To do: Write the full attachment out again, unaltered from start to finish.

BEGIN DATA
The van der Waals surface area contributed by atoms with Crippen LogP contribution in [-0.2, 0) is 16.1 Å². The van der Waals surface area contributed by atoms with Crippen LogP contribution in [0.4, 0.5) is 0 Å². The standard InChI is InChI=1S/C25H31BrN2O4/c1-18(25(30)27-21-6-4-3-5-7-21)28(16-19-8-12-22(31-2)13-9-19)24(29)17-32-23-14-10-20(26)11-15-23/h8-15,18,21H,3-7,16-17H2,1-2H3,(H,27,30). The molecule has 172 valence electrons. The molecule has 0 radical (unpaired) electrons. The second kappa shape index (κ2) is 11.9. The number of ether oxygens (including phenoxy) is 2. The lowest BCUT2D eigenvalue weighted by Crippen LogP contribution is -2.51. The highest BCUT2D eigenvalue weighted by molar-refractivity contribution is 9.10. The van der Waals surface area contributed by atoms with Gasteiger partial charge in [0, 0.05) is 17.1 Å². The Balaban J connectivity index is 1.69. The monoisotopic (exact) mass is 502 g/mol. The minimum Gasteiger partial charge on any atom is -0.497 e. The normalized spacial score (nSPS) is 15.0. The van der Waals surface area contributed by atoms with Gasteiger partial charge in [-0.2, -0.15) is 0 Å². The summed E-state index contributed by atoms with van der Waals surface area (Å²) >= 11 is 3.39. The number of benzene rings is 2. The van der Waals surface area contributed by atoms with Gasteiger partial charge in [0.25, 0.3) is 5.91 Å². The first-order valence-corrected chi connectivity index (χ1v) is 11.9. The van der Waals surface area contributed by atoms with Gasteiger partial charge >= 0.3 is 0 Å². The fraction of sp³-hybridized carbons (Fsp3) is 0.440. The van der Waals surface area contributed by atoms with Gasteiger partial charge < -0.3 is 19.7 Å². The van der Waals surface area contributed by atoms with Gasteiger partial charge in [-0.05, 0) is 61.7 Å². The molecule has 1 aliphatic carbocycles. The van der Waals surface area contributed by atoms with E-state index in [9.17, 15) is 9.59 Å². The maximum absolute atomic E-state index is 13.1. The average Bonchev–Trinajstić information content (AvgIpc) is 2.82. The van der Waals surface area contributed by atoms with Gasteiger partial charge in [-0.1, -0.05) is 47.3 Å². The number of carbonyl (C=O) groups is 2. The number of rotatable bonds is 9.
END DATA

The van der Waals surface area contributed by atoms with Crippen LogP contribution in [-0.2, 0) is 16.1 Å². The van der Waals surface area contributed by atoms with Crippen LogP contribution in [0.4, 0.5) is 0 Å². The standard InChI is InChI=1S/C25H31BrN2O4/c1-18(25(30)27-21-6-4-3-5-7-21)28(16-19-8-12-22(31-2)13-9-19)24(29)17-32-23-14-10-20(26)11-15-23/h8-15,18,21H,3-7,16-17H2,1-2H3,(H,27,30). The molecule has 172 valence electrons. The molecule has 0 radical (unpaired) electrons. The second kappa shape index (κ2) is 11.9. The number of ether oxygens (including phenoxy) is 2. The lowest BCUT2D eigenvalue weighted by Crippen LogP contribution is -2.51. The highest BCUT2D eigenvalue weighted by molar-refractivity contribution is 9.10. The van der Waals surface area contributed by atoms with Gasteiger partial charge in [0, 0.05) is 17.1 Å². The Balaban J connectivity index is 1.69. The monoisotopic (exact) mass is 502 g/mol. The minimum Gasteiger partial charge on any atom is -0.497 e. The normalized spacial score (nSPS) is 15.0. The van der Waals surface area contributed by atoms with Gasteiger partial charge in [-0.2, -0.15) is 0 Å². The summed E-state index contributed by atoms with van der Waals surface area (Å²) >= 11 is 3.39. The number of benzene rings is 2. The van der Waals surface area contributed by atoms with Gasteiger partial charge in [0.25, 0.3) is 5.91 Å². The first-order valence-corrected chi connectivity index (χ1v) is 11.9. The van der Waals surface area contributed by atoms with Gasteiger partial charge >= 0.3 is 0 Å². The fraction of sp³-hybridized carbons (Fsp3) is 0.440. The van der Waals surface area contributed by atoms with Gasteiger partial charge < -0.3 is 19.7 Å². The van der Waals surface area contributed by atoms with Gasteiger partial charge in [-0.05, 0) is 61.7 Å². The molecule has 1 aliphatic carbocycles. The van der Waals surface area contributed by atoms with E-state index in [9.17, 15) is 9.59 Å². The maximum absolute atomic E-state index is 13.1. The average Bonchev–Trinajstić information content (AvgIpc) is 2.82. The van der Waals surface area contributed by atoms with Gasteiger partial charge in [-0.1, -0.05) is 47.3 Å². The number of carbonyl (C=O) groups is 2. The number of rotatable bonds is 9.